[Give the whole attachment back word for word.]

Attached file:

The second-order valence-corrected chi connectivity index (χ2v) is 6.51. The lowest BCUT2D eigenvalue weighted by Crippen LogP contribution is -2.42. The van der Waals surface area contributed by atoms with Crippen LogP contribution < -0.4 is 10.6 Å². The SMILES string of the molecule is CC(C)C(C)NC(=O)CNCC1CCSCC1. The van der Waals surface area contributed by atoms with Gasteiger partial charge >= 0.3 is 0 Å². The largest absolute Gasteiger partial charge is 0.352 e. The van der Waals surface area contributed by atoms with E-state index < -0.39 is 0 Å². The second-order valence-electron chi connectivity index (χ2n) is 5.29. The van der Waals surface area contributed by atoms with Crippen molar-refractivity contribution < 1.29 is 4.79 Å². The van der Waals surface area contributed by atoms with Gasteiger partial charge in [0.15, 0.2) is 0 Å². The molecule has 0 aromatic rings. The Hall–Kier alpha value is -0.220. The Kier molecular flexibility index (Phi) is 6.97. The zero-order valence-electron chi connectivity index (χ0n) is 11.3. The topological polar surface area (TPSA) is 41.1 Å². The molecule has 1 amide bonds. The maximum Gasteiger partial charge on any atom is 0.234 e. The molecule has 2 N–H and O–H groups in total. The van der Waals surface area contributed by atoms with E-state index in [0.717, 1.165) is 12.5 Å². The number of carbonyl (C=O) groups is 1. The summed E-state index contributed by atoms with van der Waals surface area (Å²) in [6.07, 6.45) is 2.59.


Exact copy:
The second-order valence-corrected chi connectivity index (χ2v) is 6.51. The lowest BCUT2D eigenvalue weighted by Crippen LogP contribution is -2.42. The van der Waals surface area contributed by atoms with Crippen LogP contribution < -0.4 is 10.6 Å². The SMILES string of the molecule is CC(C)C(C)NC(=O)CNCC1CCSCC1. The van der Waals surface area contributed by atoms with Gasteiger partial charge >= 0.3 is 0 Å². The largest absolute Gasteiger partial charge is 0.352 e. The van der Waals surface area contributed by atoms with E-state index < -0.39 is 0 Å². The second-order valence-electron chi connectivity index (χ2n) is 5.29. The van der Waals surface area contributed by atoms with Crippen molar-refractivity contribution < 1.29 is 4.79 Å². The van der Waals surface area contributed by atoms with Gasteiger partial charge in [0.15, 0.2) is 0 Å². The molecule has 0 aromatic rings. The Hall–Kier alpha value is -0.220. The Kier molecular flexibility index (Phi) is 6.97. The zero-order valence-electron chi connectivity index (χ0n) is 11.3. The topological polar surface area (TPSA) is 41.1 Å². The molecule has 1 amide bonds. The maximum Gasteiger partial charge on any atom is 0.234 e. The molecule has 2 N–H and O–H groups in total. The van der Waals surface area contributed by atoms with E-state index in [0.717, 1.165) is 12.5 Å². The number of carbonyl (C=O) groups is 1. The summed E-state index contributed by atoms with van der Waals surface area (Å²) in [6.07, 6.45) is 2.59.